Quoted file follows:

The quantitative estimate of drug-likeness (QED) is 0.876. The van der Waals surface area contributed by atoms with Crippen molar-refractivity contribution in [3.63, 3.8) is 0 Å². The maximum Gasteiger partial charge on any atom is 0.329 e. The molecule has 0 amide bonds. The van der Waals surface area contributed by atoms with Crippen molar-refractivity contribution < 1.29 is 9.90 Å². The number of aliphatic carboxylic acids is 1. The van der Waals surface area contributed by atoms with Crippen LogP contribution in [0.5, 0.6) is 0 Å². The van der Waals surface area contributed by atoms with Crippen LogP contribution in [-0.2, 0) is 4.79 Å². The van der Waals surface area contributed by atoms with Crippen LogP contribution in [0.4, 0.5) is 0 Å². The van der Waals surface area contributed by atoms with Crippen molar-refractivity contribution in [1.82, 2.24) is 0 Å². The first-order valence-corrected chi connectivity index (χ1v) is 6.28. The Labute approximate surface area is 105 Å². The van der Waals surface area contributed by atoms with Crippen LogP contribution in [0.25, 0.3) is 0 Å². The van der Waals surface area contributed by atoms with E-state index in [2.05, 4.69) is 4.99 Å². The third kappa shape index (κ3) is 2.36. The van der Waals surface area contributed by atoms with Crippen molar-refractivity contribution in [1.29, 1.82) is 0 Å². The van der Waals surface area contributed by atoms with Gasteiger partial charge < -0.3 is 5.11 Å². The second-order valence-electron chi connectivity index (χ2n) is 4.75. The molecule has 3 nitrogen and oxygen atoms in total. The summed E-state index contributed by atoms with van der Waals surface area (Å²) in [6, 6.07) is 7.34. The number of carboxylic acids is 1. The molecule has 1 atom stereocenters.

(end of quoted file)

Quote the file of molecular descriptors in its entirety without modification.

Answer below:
The quantitative estimate of drug-likeness (QED) is 0.876. The van der Waals surface area contributed by atoms with Crippen molar-refractivity contribution in [3.63, 3.8) is 0 Å². The maximum Gasteiger partial charge on any atom is 0.329 e. The molecule has 0 amide bonds. The van der Waals surface area contributed by atoms with Crippen molar-refractivity contribution < 1.29 is 9.90 Å². The number of aliphatic carboxylic acids is 1. The van der Waals surface area contributed by atoms with Crippen LogP contribution in [0.5, 0.6) is 0 Å². The van der Waals surface area contributed by atoms with Crippen LogP contribution in [-0.2, 0) is 4.79 Å². The van der Waals surface area contributed by atoms with Crippen LogP contribution in [0.4, 0.5) is 0 Å². The van der Waals surface area contributed by atoms with Crippen molar-refractivity contribution in [1.82, 2.24) is 0 Å². The first-order valence-corrected chi connectivity index (χ1v) is 6.28. The Labute approximate surface area is 105 Å². The van der Waals surface area contributed by atoms with Crippen LogP contribution in [0.25, 0.3) is 0 Å². The van der Waals surface area contributed by atoms with E-state index in [2.05, 4.69) is 4.99 Å². The third kappa shape index (κ3) is 2.36. The van der Waals surface area contributed by atoms with Crippen molar-refractivity contribution in [1.29, 1.82) is 0 Å². The van der Waals surface area contributed by atoms with Gasteiger partial charge < -0.3 is 5.11 Å². The second-order valence-electron chi connectivity index (χ2n) is 4.75. The molecule has 3 nitrogen and oxygen atoms in total. The summed E-state index contributed by atoms with van der Waals surface area (Å²) in [6, 6.07) is 7.34. The number of carboxylic acids is 1. The molecule has 1 atom stereocenters.